For her 31st adventure, teen sleuth Nancy Drew treks her way to subpolar Iceland, braving the long dark nights of an isolated fishing village to find a missing person. The villagers Nancy must navigate are just as interesting and full of depth as the terrain she must investigate. But while the tale that unfolds around the search kept me playing, non-integrated puzzles that all seem to follow the same pattern as well as a few frustrating gameplay elements keep Sea of Darkness from rising to the top of Nancy’s many mysteries.
Luckily for series fans, Nancy has no qualms about leaving home at the drop of a hat whenever a friend comes calling for help. This time around, the distress call comes from the sleepy town of Skipbrot, where villagers view outsiders with skepticism, keeping them at arm’s length. Upon her arrival, Nancy meets with a fellow outsider, Dagny Silva. Dagny is a no-nonsense treasure hunter, mercenary in her desire to find what she’s looking for. Not one for niceties, she tells Nancy: “You can call me boss-lady, or my queen, or Dagny, whatevs.” She’s in Skipbrot to participate in the town’s annual ancestor celebration, which includes a showing of a wrecked ship, the Heerlijkheid. But Dagny’s not there out of any civic duty or to learn more about history. She’s there to find treasure. And if she doesn’t want to talk to you, don’t bother her: “I have a space bubble. You’re violating it.”
Dagny had been working to restore the ship with her business partner Magnus Kiljansson. However, just before the festival, he disappeared in the cold wastes. No one knows if he skipped town, potentially with the treasure, or fell afoul of more nefarious deeds.
To begin her investigations, Nancy has to pry information from the town’s few inhabitants, whose voice acting ranges from solid to superb. Elísabet Grimursdóttir manages the showing of the ship as well as the Missti Skip, the town inn and pub. She is a bit paranoid and especially uncomfortable with strangers. Elísabet has an interesting relationship with Magnus, but she is stingy with the information she’s willing to share with Nancy. You’ll also discover that Elísabet’s roots run deep, and her family history is linked very closely with the mysterious treasure tied to the Heerlijkheid.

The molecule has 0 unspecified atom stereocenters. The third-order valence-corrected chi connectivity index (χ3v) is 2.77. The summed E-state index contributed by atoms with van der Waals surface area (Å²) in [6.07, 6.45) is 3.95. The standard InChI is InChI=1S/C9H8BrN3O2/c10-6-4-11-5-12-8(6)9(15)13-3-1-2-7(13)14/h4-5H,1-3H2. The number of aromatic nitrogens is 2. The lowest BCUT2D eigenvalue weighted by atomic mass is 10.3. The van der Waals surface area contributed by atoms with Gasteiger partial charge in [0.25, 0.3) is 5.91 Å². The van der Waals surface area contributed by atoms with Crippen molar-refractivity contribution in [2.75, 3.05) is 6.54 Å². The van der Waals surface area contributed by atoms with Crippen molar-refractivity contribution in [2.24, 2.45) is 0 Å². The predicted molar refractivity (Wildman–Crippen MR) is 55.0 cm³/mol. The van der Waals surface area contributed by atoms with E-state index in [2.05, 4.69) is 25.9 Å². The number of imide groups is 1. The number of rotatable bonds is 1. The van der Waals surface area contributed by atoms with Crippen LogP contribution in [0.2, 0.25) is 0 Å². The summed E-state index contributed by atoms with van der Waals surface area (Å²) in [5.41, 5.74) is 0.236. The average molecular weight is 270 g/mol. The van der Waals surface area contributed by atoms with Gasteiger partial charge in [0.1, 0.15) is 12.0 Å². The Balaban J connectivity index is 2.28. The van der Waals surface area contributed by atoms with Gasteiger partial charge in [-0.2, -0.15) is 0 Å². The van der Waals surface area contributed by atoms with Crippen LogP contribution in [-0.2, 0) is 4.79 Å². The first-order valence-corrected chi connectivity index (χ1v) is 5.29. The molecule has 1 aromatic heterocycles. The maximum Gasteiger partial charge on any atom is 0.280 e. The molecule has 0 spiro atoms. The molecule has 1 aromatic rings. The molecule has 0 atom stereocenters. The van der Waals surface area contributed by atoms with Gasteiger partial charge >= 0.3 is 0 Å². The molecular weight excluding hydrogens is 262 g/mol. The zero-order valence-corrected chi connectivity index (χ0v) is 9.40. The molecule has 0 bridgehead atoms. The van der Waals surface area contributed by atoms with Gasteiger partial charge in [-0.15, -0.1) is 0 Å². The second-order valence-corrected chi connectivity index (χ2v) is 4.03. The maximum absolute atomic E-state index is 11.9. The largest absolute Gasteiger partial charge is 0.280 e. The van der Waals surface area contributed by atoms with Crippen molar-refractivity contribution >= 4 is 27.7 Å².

Elísabet co-runs the ancestor festival along with Soren Bergursson. The town views him as an outsider even though he was born only ten miles away from Skipbrot. His otherness is reinforced by the fact that he spent time in the US for his studies, learning about Viking history and weapons – enough information to make him dangerous and a valuable ally to Dagny in her search for treasure.
And then there’s Gunnar Tonnisson, the town grump. His grey turtleneck sweater blends in quite nicely with his grey beard and hair. Amidst the crackling of a warm fireplace, he’s taken up residence at the town pub and drowns his sorrows while berating you and giving you charming Icelandic nicknames, like fiskur (fish). He’s the local agitator, who vigorously opposes the way the annual ancestor festival is being run. He’s committed regular acts of sabotage (one described in the words of a police chief as “definitely the most offensive use of fermented shark and hot tar I’ve ever seen”), shooting him right to the top of Nancy’s suspect list in Magnus’ disappearance.
As in previous outings, Nancy also interacts with a few characters on the phone (or in this instance via ship radio) rather than in person. Alex Trang mans the Reykjavik harbormaster’s control tower. She regularly communicates with Magnus as the captain of the Heerlijkheid and was privy to some of Magnus’ final communications before he went missing. She’s earning a maritime psychology degree. What’s that you ask? Well, she’s “got a 30-page thesis answering that exact question.” Or to put it more succinctly: “Two words: Sailor feelings.” You’ll interact with Alex on the ship’s radio, and she’ll help Nancy out now and then and give her random ship facts to boot, should you ask for them. And of course, Nancy will be calling her long-suffering boyfriend throughout the game, Ned Nickerson.
Nancy’s sleuthing doesn’t just involve chewing the fat with town locals. She also explores the ship, the town, and its immediate environs. Ambient sounds do a terrific job of fleshing out these locales. When you descend into the bowels of the ship, the heavy creaking of timber and howling wind highlight your isolation. Move out of the ship’s hold and into the sumptuous captain’s cabin, and you’re met with the more soothing sounds of lapping water. The music is also quite lovely, with soft flutes and stringed instruments winding their way through your wanderings. There is also a sad, enchanting original song, “The Word I Couldn’t Keep,” the theme of which echoes in one of the game’s puzzles.
Such a mournful dirge matches the mood of Skipbrot perfectly. It is cold and lonely, desolate and beautiful. Against lowing foghorns, you’ll visit the docks and come across fish sheds, with dried fish heads looking out blankly at a sea dotted with icebergs. The look of the game hasn’t really changed at all from previous outings, although the designers have included some different graphical elements that make for a welcome addition to the usual photorealistic slideshow presentation. For example, as you listen to a salty sea tale about how Gunnar lost a few fingers, you see a charming charcoal animated drawing of the crusty old fart’s battle with a giant squid. Another simply drawn animation tells the history of the town’s relationship with the shipwreck and the mysterious disappearance of the treasure. There are also a few bits of welcome interactivity, such as when you click on a variety of stringed instruments hung up on a pub wall and hear the different plinks, plonks, planks of the strings. Clicking on a small replica of a ship has you turning on cabin lights or firing off cannons.Continued on the next page...